As federal agencies begin to roll out the funding and solicitations for infrastructure grants under the provisions of the Infrastructure Investment and Jobs Act (IIJA), one of the lingering questions for manufacturers has been the manner in which the Biden Administration would implement the “Buy America” sourcing requirements of the IIJA, requirements due to take effect on May 14, 2022. On Monday, the Biden Administration began to answer some of those questions, in the form of guidance from the Office of Management and Budget (OMB) to all Executive Departments and Agencies regarding the implementation and requirements of the Build America, Buy America (BABA) provisions of the IIJA.
As discussed below, the new OMB Guidance addresses several key questions regarding the Buy America requirements that will apply, starting May 14, 2022, to all infrastructure projects receiving federal funding, such as:
- To what articles, materials, and supplies does the Buy America requirement apply, and what tests apply to different types of articles?
- What is a “construction material,” and how is it different from “manufactured products”?
- What is “infrastructure”?
- Can agencies issue “de minimis” waivers or “minor component” waivers of the Buy America requirements?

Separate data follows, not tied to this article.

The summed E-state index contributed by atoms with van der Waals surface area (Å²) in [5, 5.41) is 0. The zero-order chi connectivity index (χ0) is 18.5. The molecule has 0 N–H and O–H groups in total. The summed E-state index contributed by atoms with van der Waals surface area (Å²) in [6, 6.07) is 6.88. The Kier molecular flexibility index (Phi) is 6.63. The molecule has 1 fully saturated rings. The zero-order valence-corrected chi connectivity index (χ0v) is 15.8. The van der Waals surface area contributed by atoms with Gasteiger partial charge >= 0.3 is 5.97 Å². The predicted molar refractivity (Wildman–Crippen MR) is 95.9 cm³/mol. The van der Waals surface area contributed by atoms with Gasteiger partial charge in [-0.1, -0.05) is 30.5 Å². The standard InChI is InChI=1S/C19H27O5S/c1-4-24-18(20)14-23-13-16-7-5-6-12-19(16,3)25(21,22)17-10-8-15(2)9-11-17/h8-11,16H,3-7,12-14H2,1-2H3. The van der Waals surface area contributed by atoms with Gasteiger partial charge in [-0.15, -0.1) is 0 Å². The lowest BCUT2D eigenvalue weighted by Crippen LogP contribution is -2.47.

Background on IIJA Buy America Requirements
The BABA provisions of the IIJA require federal agencies to ensure that, for any infrastructure project receiving federal financial assistance on or after May 14, 2022, “all of the iron, steel, manufactured products, and construction materials used in the project are produced in the United States.”
The OMB Guidance provides initial direction to federal agencies on (i) how to implement a “Buy America” preference in Federal financial assistance programs for infrastructure and (ii) the process to follow when considering or issuing a waiver of the “Buy America” preference. The OMB Guidance makes clear that this is initial implementation guidance, and that additional guidance will be forthcoming. Despite the preliminary nature of the OMB Guidance, there are several key takeaways for manufacturers interested in supplying products on federally funded infrastructure projects.
Key Takeaways from OMB Guidance
- Scope of “Buy American” Requirement. The OMB Guidance clarifies that the Buy America preference applies only to articles, materials, and supplies that are consumed in, incorporated into, or affixed to an infrastructure project. Accordingly, the Buy America requirement will not apply to tools, scaffolding, or equipment used in the construction of a project, nor will it apply to furnishings or equipment that are used in, but not permanently affixed to, the structure.
- Three Types of Material; Three Buy America Tests. There are three Buy America tests for three different types of materials: (1) iron or steel; (2) manufactured products; and (3) construction materials. Each article, material, or supply is to be classified into only one of the three categories, such that it will be subject to only one of the three tests.